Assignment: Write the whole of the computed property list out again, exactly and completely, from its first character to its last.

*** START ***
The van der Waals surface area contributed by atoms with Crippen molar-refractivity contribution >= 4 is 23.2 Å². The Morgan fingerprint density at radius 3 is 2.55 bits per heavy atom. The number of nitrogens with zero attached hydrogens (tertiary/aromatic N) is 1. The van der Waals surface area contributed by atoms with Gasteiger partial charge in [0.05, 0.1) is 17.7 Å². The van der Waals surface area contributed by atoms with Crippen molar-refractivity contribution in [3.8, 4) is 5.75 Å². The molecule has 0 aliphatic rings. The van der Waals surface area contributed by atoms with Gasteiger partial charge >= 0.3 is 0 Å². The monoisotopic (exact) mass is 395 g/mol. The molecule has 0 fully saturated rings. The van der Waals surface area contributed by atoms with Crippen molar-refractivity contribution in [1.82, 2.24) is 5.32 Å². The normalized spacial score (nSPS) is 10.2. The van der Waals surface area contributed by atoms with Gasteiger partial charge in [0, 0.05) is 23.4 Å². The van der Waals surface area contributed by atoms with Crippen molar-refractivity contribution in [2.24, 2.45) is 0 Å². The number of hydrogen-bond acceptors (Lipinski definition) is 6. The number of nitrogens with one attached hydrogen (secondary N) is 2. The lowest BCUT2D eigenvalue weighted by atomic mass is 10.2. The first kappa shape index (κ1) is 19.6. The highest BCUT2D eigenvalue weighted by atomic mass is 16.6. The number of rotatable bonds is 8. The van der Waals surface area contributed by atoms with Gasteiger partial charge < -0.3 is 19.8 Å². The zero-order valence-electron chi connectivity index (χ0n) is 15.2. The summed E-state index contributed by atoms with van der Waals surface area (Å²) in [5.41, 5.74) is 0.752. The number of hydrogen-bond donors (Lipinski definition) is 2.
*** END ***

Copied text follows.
The van der Waals surface area contributed by atoms with Crippen molar-refractivity contribution >= 4 is 23.2 Å². The Morgan fingerprint density at radius 3 is 2.55 bits per heavy atom. The number of nitrogens with zero attached hydrogens (tertiary/aromatic N) is 1. The van der Waals surface area contributed by atoms with Gasteiger partial charge in [0.05, 0.1) is 17.7 Å². The van der Waals surface area contributed by atoms with Crippen molar-refractivity contribution in [3.8, 4) is 5.75 Å². The molecule has 0 aliphatic rings. The van der Waals surface area contributed by atoms with Gasteiger partial charge >= 0.3 is 0 Å². The monoisotopic (exact) mass is 395 g/mol. The molecule has 0 fully saturated rings. The van der Waals surface area contributed by atoms with Crippen molar-refractivity contribution in [1.82, 2.24) is 5.32 Å². The normalized spacial score (nSPS) is 10.2. The van der Waals surface area contributed by atoms with Gasteiger partial charge in [0, 0.05) is 23.4 Å². The van der Waals surface area contributed by atoms with Crippen molar-refractivity contribution in [2.24, 2.45) is 0 Å². The number of hydrogen-bond acceptors (Lipinski definition) is 6. The number of nitrogens with one attached hydrogen (secondary N) is 2. The lowest BCUT2D eigenvalue weighted by atomic mass is 10.2. The first kappa shape index (κ1) is 19.6. The highest BCUT2D eigenvalue weighted by atomic mass is 16.6. The number of rotatable bonds is 8. The van der Waals surface area contributed by atoms with Gasteiger partial charge < -0.3 is 19.8 Å². The zero-order valence-electron chi connectivity index (χ0n) is 15.2. The summed E-state index contributed by atoms with van der Waals surface area (Å²) in [5.41, 5.74) is 0.752. The number of hydrogen-bond donors (Lipinski definition) is 2.